Pebbles the 'emotional support' hamster died too soon -- but who is to blame?
Belen Aldecosea (Screenshot)

First it was Dexter the Peacock. Now it's Pebbles the Hamster.

And while Dexter was merely denied permission to board a United Airlines flight as his owner's "emotional support" animal, Pebbles suffered a more grisly fate.

Her owner, Belen Aldecosea, 21, flushed Pebbles down the toilet after being told she could not take the tiny dwarf hamster on her Spirit Airlines flight.

Aldecosea, of Miami Beach, claimed a representative for Spirit at Baltimore airport suggested the watery grave for Pebbles -- a charge the airline strongly denied.

"She was scared. I was scared. It was horrifying trying to put her in the toilet," Aldecosea told the Miami Herald, which broke the story this week of the ill-fated "emotional support" animal.

"I was emotional. I was crying. I sat there for a good 10 minutes crying in the stall," the Florida college student told the newspaper.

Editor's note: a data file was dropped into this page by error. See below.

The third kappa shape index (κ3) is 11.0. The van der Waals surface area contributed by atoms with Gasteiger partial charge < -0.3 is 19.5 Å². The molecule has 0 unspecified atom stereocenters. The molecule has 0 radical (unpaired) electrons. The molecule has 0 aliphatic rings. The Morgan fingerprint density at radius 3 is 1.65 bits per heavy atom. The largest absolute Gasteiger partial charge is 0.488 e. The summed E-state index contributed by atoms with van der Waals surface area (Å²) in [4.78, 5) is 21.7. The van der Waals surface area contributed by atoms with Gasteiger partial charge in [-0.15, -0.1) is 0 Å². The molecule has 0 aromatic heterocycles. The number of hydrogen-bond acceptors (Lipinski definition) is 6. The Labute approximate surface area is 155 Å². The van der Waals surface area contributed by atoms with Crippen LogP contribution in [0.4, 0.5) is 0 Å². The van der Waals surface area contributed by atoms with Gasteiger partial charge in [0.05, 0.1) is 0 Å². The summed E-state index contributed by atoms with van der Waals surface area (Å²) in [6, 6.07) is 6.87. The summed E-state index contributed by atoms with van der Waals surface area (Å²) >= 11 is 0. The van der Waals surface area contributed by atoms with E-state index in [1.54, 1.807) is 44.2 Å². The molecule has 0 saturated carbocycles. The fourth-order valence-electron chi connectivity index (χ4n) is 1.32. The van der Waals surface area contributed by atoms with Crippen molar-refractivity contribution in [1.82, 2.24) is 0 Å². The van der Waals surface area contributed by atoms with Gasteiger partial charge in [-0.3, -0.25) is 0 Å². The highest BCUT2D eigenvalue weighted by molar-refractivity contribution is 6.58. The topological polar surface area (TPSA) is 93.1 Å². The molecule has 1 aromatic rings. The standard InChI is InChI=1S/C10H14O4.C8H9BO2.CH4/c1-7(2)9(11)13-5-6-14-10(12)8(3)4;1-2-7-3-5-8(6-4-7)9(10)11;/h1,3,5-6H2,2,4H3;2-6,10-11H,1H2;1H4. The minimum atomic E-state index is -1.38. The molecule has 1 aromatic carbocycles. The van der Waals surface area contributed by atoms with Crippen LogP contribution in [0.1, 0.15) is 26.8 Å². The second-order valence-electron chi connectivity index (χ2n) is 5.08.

Spirit acknowledged that the airline had mistakenly told Aldecosea that Pebbles could accompany her on her November 21 flight but denied anyone from the airline suggested disposing of Pebbles in the toilet.

"After researching this incident, we can say confidently that at no point did any of our agents suggest this Guest (or any other for that matter) should flush or otherwise injure an animal," Spirit spokesman Derek Dombrowski said in a statement.

"It is incredibly disheartening to hear this Guest reportedly decided to end her own pet's life," the airline spokesman said.

"Our reservation representative, unfortunately, did misinform the Guest that a hamster was permitted to fly as an emotional support animal on Spirit," he said.

"When the Guest appeared with the hamster at the airport, our agents offered and the Guest accepted an opportunity to take a later flight, so she had time to find other accommodations for the animal," he said.

The news of the demise of Pebbles came a little over a week after Dexter the Peacock was turned away at New Jersey's Newark Airport.

Federal guidelines allow passengers with disabilities to board with a variety of emotional support or service animals, but airlines can deny boarding to some exotic or "unusual" pets.

United Airlines announced last week that it was reining in its regulations on such animals.

"The Department of Transportation's rules regarding emotional support animals are not working as they were intended, and we need to change our approach in order to ensure a safe and pleasant travel experience for all of our customers," the airline said in a statement.